The Demons in Devil’s Hopyard

IMG_1462Sometimes, the trails take you where you’d rather not go. The solitude of the forest, a timelessness arranged by ancient oaks and granite erratics, puts the contemplative hiker face-to-face with history, the moment, the unknown to come. Cut off from technology, compelled by the rhythm of footsteps on living soil, hiking can become a pilgrimage or an unlikely form of time travel. Sometimes, turning a corner on the trail startles us with an insight into where we’ve come from, or where we’re going. It can be exhilarating. And unsettling.

Today, I put myself on a path that I knew would be fraught with demons. The aptly named “Devil’s Hopyard” State Park in Salem, Connecticut is the last hike I ever made with my ex-wife. It was August 2010, and my first time in the park. We set out on a picture-perfect day, accompanied by friends. I had just picked up the latest CD from Spock’s Beard, and I was singing the opening track (“At the Edge of the In-Between”) as we departed from the falls and headed south to the Tablet Rock vista.

We were mesmerized by the splendor of the forest – Devil’s Hopyard is perfectly Tolkienesque in its design. Among massive boulders are gnarled roots and abundant emerald mosses. The high canopy casts light and shadow with ethereal effect. It is a place that feels otherworldly and magical. We took many photos along the way: a sunlit glade, a friend upon a rock pointing westward like an erstwhile Lewis or Clark, goofy faces through the lifted roots of an old tree. At the vista, we set up my camera to snap a photo of my ex-wife, my friends, and I. We stood with our backs to the bright, blue sky. We were smiling and charged with the glow of the day.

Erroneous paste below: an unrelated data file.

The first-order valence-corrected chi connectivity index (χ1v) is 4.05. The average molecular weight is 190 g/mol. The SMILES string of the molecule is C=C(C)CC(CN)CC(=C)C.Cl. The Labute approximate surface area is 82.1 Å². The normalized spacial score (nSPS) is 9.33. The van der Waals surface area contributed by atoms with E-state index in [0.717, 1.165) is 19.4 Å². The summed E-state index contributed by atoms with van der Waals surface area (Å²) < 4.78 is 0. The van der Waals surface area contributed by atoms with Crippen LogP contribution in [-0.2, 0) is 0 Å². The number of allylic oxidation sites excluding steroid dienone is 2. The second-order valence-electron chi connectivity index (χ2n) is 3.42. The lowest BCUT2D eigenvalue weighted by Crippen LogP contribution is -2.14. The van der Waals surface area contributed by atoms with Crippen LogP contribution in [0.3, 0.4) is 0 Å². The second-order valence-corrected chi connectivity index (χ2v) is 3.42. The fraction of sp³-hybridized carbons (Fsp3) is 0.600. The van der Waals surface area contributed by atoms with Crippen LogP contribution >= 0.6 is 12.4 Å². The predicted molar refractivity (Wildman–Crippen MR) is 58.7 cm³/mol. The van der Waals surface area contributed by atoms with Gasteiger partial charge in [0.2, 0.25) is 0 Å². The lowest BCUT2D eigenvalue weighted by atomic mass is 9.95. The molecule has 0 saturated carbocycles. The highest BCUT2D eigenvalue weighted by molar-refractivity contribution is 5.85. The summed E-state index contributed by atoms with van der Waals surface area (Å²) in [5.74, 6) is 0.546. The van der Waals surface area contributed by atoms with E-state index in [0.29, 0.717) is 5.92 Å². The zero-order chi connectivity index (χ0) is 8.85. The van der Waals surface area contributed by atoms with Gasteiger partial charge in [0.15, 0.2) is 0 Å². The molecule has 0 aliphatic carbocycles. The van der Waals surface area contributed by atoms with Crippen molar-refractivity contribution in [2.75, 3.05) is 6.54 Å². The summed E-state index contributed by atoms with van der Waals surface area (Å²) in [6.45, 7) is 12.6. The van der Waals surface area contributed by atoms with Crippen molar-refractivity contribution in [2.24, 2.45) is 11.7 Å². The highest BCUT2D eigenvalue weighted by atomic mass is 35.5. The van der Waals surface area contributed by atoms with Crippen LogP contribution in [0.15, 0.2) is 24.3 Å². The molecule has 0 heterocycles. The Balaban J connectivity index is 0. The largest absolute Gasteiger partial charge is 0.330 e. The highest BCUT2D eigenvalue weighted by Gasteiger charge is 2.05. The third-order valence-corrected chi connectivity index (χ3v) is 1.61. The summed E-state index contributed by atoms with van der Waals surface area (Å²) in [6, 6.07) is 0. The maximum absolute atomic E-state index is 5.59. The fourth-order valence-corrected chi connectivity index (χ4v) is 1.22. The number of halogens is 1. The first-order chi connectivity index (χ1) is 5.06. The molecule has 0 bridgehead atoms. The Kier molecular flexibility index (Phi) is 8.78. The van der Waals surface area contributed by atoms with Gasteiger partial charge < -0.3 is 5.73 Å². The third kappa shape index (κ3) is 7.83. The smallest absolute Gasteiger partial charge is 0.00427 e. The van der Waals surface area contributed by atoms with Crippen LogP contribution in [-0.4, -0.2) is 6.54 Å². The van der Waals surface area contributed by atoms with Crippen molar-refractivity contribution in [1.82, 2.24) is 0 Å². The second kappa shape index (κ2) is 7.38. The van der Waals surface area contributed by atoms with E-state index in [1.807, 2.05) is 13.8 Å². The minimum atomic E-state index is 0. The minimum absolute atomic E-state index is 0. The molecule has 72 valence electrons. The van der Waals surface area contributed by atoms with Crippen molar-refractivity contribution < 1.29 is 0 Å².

This time, I was alone at each of the places where an inauspicious history had been made. At the lookout, I set up my camera to re-create the photo of five years ago. I’m not sure why; perhaps it was another maudlin gesture among many.  But I’d like to say it was a minor means of taking stock of things lost, an inventory of resources and assets squandered or spoiled in the five year span that had elapsed since that special day. I’d like that image to speak the words I need to hear: “Let this be another reason to keep improving.”

I was playing the Spock’s Beard CD again (on my phone, this time), and as I descended toward the trailhead the middle section of “Jaws of Heaven” stopped me stone dead in my tracks. Nick D’Virgilio sang:

I awoke this morning
A lifetime come and gone
The ending of a journey
My destiny at dawn

Yesterday behind me
There is only now
Every circle that was closing
Is opening somehow
And it’s clear to see the reasons
Are woven deep in the wondering.

I had counted on ghosts and demons, but wasn’t for prepared for the tears that came suddenly at that moment. I’d have looked quite a sight, a middle-aged man weeping in a little clearing in the woods, had anyone come across me. But I let the crying run its course, and resumed my journey when it felt right to walk again.

I’m not fond of collecting regrets or wallowing in the sadness of misused past – well, not anymore, anyway. The fact is, I’m at about the midpoint of my life. Acts One and Two have now come and gone, and Act Three is about to begin. I’m sure I will always mourn my possible pasts and rue the mistakes I have made. Depression made a perfect hell out of the first half of my life, and the devastation can’t be undone. The noonday demon, however, is gone – and that is a success that almost balances the ledger as I move forward.

Returning to this place to lay eyes on places I had been with the wife and friends who are now gone was the very essence of a catharsis. In the weeks to come leading to my fortieth birthday, I believe I’ll return to other places of significance to my past – both on the trails and off. Perhaps it’s helpful to make a ritual of our reflections. Maybe looking back is easier, or more fruitful, if it’s done with a reverence that affirms both the temporal immutability of the past and its capability to be an active, living catalyst for change in the present. In the static, immobility of days forever dead we hear the still small voice, urging us to make the next Act better.